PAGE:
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Ohio Supreme Court Hears Speed Camera Arguments
Highest court in Ohio hears oral arguments in case that will decide whether the General Assembly can limit the use of speed cameras.

Ohio Supreme Court
The legality of automated ticketing is once again before the Ohio Supreme Court. Justices who have previously upheld the authority of localities to set up courts of their own to convict motorists (view case) and to set up photo ticketing programs without legislative authority (view case) on Tuesday heard a new question: Does the General Assembly have any authority at all to rein in local governments' use of cameras?

"The central issue in this case is whether the state's traffic camera act's restrictions on photo enforcement are general laws that take precedence over Dayton's photo enforcement program," Dayton attorney John C. Musto explained.

Under the high court's interpretation of the home rule powers of municipalities, legislative restrictions must be considered "general laws" to be valid. In 2014, state lawmakers enacted a law that they claimed "banned" speed cameras (view bill). The measure, however, did nothing so grand. Instead, it put in place a minor restriction that would force localities to equip police officers with handheld speed camera guns if they wanted private companies to mail the speeding tickets to passing motorists. Many small towns now collect just as much citation revenue as before under the law, but Akron, Dayton, East Cleveland, Springfield and Toledo did not want to see even token restrictions remaining on the books.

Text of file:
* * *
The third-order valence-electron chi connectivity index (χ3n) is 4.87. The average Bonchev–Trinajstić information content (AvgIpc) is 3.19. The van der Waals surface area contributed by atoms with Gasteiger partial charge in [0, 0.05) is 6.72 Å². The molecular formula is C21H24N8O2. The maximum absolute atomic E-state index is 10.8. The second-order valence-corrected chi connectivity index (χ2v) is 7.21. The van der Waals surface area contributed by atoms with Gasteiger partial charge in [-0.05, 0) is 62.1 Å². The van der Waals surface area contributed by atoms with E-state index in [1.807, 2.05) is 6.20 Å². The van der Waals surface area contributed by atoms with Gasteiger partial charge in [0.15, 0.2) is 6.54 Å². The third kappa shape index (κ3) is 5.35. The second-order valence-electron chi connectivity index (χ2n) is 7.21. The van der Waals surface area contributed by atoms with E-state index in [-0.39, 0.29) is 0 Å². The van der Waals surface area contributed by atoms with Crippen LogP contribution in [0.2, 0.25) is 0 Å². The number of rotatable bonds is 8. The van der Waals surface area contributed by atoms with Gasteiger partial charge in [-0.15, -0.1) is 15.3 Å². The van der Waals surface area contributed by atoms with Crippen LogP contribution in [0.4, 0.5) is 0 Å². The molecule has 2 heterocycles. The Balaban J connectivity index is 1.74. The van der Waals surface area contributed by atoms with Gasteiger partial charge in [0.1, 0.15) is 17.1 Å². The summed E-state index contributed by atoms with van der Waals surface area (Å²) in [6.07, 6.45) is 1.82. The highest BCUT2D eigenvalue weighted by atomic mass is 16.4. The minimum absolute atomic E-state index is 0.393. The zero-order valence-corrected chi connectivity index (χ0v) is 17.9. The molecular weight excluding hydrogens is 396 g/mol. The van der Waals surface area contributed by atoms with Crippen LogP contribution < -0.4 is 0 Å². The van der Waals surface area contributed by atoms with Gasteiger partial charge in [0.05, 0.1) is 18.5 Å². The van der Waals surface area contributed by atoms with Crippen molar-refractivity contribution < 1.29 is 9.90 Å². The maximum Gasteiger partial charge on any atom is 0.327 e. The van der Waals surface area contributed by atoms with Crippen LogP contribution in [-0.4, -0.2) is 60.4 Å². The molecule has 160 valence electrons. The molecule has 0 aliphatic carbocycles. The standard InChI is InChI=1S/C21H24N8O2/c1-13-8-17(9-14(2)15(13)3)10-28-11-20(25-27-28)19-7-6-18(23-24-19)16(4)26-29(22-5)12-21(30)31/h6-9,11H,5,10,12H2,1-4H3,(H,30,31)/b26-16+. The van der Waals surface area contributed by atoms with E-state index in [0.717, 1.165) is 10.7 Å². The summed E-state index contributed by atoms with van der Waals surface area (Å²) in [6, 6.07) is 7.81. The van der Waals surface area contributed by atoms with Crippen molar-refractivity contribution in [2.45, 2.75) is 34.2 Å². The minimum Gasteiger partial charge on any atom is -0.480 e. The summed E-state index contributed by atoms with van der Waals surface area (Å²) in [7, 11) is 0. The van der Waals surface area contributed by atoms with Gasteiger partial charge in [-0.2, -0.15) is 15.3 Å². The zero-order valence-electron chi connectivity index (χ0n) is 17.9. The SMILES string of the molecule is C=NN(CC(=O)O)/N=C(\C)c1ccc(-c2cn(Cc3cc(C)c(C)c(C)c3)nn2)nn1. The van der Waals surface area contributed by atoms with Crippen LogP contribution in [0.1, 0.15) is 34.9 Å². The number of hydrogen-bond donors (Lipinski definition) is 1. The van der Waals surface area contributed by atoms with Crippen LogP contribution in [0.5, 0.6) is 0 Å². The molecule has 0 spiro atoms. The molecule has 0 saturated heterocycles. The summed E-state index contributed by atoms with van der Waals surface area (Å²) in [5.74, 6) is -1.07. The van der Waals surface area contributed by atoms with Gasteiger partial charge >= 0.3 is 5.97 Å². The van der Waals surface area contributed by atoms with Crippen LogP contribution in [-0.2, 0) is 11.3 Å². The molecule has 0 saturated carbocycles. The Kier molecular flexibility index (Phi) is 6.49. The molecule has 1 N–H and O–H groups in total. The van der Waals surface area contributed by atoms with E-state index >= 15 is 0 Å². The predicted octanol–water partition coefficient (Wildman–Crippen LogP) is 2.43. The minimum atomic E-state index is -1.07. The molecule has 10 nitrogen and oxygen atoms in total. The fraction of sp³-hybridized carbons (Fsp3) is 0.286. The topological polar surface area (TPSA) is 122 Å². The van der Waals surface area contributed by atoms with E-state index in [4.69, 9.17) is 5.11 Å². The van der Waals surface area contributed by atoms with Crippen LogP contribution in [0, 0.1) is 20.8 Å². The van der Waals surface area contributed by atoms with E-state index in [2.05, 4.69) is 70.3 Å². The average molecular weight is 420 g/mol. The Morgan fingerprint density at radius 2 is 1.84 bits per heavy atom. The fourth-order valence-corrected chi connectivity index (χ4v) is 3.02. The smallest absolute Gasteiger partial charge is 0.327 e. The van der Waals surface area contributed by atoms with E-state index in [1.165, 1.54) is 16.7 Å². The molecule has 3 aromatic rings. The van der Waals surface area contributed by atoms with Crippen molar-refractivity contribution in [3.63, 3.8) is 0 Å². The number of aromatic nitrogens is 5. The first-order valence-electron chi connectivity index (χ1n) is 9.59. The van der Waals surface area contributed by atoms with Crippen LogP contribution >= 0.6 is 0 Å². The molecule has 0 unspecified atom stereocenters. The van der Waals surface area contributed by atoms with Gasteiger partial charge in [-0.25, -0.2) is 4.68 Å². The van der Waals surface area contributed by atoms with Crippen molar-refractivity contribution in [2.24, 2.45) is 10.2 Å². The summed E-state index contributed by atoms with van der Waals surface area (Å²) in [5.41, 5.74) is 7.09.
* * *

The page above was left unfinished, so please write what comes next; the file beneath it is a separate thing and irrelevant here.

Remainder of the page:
Lower courts split on the question, with some siding with state lawmakers (view case) and others preferring to let municipalities do what they want (view case). Defenders of Ohio's restriction on speed cameras faced an uphill battle on Tuesday as Chief Justice Maureen O'Connor dominated the discussion, cutting off the other side on several occasions. She insisted that data prove their value and called it "troubling" that the state law in question required police officers to be involved.

"Their only duty is to babysit the camera," Justice O'Connor said. "And that's okay?"

Ohio Solicitor Eric E. Murphy responded that the General Assembly carefully considered all sides of the issue and came up with a legitimate compromise that applies statewide, just as the state regulations governing all traffic control devices limit the ability of municipalities to do things such as install stop signs that are blue instead of red. Only Justice William M. O'Neill displayed any sympathy for the legislature's point of view.

"We have a general law which is a whole chapter of the revised code, 4511, which says what you can and cannot do with your motor vehicle," Justice O'Neill said. "But doesn't this law also tell police officers how to do their job? Rather than being a general law, this law is saying, 'Oh, by the way, if you have a camera, you must have a live, breathing human being watching the camera do its job.'"

Justice Terrence O'Donnell recused himself from the case without explanation.

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